Part 1: The Novel of Ideas vs. Action, Action, Action!
I once heard a writing instructor at a major international writers festival tell his audience: “If Dostoyevsky were alive today, he wouldn’t be able to get published.” I took immediate exception to that statement, and proceeded to tell him how I read Crime and Punishment from cover to cover in a fevered rush over about two days. But then, consider the source: this writer was a former American intelligence officer who now makes his living grinding out Tom Clancy-style thrillers. I reminded him that these books were unlikely to last through the ages as will books by writers like Dostoyevsky. His cynical retort? “They get the reviews, we get the paycheques.” I thought to myself: Is this what writing in the 21st century has come to?
Admittedly, great works of art are often unrecognized as such when they first appear. To cite only one example, James Joyce couldn’t find a publisher for Ulysses—now considered one of the masterworks of the 20th century’—until his friend Sylvia Beach published it for him. (Though it had been serialized earlier in a magazine.) Admittedly, it’s a difficult, challenging book that at the time was shattering literary conventions. Others who found their work unappreciated during their lifetimes were Franz Kafka, Henry David Thoreau, Emily Dickinson, William Blake… the list goes on. Like Joyce, they pushed the known boundaries of their art.
If these artists had taken our friend’s dictum to forget about art and opt for the big paycheques, the world may never have been gifted with their works of creative genius. This ‘writer,’ whom I refuse to dignify with a name, insisted that the role of a book is to concentrate on plot points, to move the story along as fast as possible. Forget about nuances, just give me action, action, action. It’s a dictum that seems to have taken hold especially on the big screen. Some of the best late 20th and early 21st century imaginative writing, in my opinion, was actually done by screenwriters, not novelists. In particular, screenwriters of science fiction. (Okay, so I admit to a bias in favour of sci-fi here.) Check out some of the complex, deep-delving storylines in just one series alone, Babylon 5, conceived by J. Michael Stracynski. But of late the quality of imagination even in sci-fi films seems to take a back seat to action, action, action. The new Star Trek prequel franchise, while getting the look and tone right for characters created by Gene Roddenberry, falls apart at the story level.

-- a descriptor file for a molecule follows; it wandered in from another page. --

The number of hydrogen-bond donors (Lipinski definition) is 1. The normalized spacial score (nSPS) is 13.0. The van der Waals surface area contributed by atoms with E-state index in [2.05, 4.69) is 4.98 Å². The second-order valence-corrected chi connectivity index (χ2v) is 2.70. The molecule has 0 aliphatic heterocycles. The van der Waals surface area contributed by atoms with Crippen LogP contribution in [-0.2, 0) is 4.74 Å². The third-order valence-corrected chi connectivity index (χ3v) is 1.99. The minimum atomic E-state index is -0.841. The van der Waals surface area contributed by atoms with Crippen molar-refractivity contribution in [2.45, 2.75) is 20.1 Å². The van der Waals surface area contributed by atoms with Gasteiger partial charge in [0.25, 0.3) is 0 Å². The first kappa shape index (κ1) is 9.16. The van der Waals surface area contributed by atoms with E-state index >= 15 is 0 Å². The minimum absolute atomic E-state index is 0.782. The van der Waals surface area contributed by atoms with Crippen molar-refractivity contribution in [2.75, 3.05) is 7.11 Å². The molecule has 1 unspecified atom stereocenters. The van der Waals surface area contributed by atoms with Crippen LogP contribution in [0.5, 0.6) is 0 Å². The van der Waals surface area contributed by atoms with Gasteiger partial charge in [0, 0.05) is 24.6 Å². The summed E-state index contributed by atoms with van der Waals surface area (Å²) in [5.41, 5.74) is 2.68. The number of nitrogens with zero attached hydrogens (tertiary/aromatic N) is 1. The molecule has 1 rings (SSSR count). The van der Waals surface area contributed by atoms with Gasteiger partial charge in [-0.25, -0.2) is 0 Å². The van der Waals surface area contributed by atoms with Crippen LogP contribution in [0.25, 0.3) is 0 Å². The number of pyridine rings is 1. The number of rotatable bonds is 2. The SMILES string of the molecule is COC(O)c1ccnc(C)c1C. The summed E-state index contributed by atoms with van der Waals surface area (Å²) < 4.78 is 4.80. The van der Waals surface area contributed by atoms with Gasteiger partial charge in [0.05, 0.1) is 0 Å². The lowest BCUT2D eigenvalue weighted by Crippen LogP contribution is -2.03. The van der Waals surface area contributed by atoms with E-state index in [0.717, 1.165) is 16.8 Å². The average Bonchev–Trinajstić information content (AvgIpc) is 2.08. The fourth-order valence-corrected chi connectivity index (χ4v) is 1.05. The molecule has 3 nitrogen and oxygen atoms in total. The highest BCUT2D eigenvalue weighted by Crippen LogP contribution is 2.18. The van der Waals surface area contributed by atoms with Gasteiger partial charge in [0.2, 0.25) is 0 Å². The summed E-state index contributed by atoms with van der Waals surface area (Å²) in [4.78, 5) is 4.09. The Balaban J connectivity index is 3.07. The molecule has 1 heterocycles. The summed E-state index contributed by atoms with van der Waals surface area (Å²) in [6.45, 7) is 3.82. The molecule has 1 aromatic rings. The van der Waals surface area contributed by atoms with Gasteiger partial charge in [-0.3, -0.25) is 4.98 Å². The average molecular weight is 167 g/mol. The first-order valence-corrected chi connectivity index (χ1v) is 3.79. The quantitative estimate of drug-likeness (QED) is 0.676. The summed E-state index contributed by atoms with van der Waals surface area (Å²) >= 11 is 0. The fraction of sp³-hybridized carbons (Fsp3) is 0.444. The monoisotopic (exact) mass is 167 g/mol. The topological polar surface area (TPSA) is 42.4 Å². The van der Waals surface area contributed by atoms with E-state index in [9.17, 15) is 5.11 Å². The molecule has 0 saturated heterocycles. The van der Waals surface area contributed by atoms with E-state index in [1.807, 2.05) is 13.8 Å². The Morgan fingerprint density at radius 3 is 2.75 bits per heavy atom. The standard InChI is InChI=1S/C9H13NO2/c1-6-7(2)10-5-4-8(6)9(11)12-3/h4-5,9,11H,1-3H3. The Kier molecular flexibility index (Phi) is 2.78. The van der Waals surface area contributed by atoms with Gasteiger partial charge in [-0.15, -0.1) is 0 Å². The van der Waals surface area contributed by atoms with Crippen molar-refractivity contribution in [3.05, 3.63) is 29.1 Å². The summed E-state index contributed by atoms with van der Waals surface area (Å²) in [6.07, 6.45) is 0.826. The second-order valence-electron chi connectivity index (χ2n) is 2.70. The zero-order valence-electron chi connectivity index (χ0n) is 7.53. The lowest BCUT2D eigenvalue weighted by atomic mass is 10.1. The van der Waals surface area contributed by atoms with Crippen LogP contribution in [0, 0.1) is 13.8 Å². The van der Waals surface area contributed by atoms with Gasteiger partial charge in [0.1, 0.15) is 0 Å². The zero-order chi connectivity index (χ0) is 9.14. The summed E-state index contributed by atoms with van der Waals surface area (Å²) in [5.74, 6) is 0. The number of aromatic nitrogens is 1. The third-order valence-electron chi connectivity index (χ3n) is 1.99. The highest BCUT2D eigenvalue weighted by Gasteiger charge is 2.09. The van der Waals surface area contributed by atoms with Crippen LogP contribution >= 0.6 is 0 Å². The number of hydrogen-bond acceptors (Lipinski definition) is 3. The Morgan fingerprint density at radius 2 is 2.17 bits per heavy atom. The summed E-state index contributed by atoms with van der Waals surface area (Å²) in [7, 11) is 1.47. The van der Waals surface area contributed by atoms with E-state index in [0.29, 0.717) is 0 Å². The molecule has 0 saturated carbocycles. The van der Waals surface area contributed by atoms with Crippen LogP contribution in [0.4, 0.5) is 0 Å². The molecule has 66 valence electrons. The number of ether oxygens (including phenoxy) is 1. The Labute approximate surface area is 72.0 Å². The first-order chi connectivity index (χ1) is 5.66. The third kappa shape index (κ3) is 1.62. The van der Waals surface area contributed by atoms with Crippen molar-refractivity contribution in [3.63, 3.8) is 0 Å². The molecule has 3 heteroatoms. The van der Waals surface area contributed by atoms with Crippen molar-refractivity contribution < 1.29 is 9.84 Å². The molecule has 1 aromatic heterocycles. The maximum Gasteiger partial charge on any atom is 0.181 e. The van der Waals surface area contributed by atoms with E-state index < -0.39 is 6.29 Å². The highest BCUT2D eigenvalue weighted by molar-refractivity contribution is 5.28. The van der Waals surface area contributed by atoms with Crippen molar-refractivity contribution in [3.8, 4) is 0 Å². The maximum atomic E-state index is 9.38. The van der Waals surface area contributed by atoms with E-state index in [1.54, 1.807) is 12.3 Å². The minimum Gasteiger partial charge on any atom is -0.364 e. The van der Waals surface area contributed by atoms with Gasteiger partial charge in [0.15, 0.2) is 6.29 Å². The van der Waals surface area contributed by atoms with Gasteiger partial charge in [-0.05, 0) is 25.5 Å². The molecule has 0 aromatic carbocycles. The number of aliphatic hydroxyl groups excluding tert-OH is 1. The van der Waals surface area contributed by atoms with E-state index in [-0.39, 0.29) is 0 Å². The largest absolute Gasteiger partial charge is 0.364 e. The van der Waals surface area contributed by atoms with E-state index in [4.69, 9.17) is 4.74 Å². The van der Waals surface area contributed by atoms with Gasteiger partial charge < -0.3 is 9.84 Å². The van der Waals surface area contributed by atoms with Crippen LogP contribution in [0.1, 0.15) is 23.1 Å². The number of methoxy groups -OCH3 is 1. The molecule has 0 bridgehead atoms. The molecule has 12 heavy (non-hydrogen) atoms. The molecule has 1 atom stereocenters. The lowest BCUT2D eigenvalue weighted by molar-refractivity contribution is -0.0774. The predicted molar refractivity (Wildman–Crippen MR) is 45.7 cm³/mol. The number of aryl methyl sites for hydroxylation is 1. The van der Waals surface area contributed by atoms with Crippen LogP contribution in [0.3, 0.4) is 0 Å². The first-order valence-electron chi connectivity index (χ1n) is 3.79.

If our CIA man-cum-thriller writer is to be believed, there is no place anymore in literature for writers like Joyce, Dostoyevsky, Gabriel Garcia Marquez, Kafka and, most distressingly of all—Aldous Huxley. While I can imagine the unimaginative author of potboilers allowing that Brave New World has a reasonably well-paced storyline, he would likely shudder at most of Huxley’s other novels. Books like Antic Hay, Crome Yellow, After Many A Summer, and—possibly the greatest of his lesser-known works—Eyeless in Gaza. These novels fall into the category of the Novel of Ideas, something our thriller writer seems to have been woefully lacking in. Although to judge by the current conformity of so many novels to prescribed forms and genres, he might have been right that the Novel of Ideas is unlikely to attract publishers these days. Unless you happen to be Margaret Atwood—both gifted enough and well placed enough to basically publish whatever she wants. Thankfully there are delightful exceptions to the rule, as with her Oryx and Crake trilogy and wonderful books like Yann Martel’s The Life of Pi. But even Atwood adheres to a fairly standard plot structure to carry off her ideas.
Which is fine, but why does it have to be either/or? Have we as a society so devolved that we can’t tolerate BOTH linearly plotted novels and the more elliptical narratives found in the Novel of Ideas? Or is the problem something Walt Whitman hinted at: “To have great poetry there must be great audiences.” I understand that to mean that audiences must have been educated at least enough to interpret its forms. Maybe the ‘dumbing down’ of the populace has had its effect. Are there really fewer and fewer people capable of grasping novels more focused on ideas than action?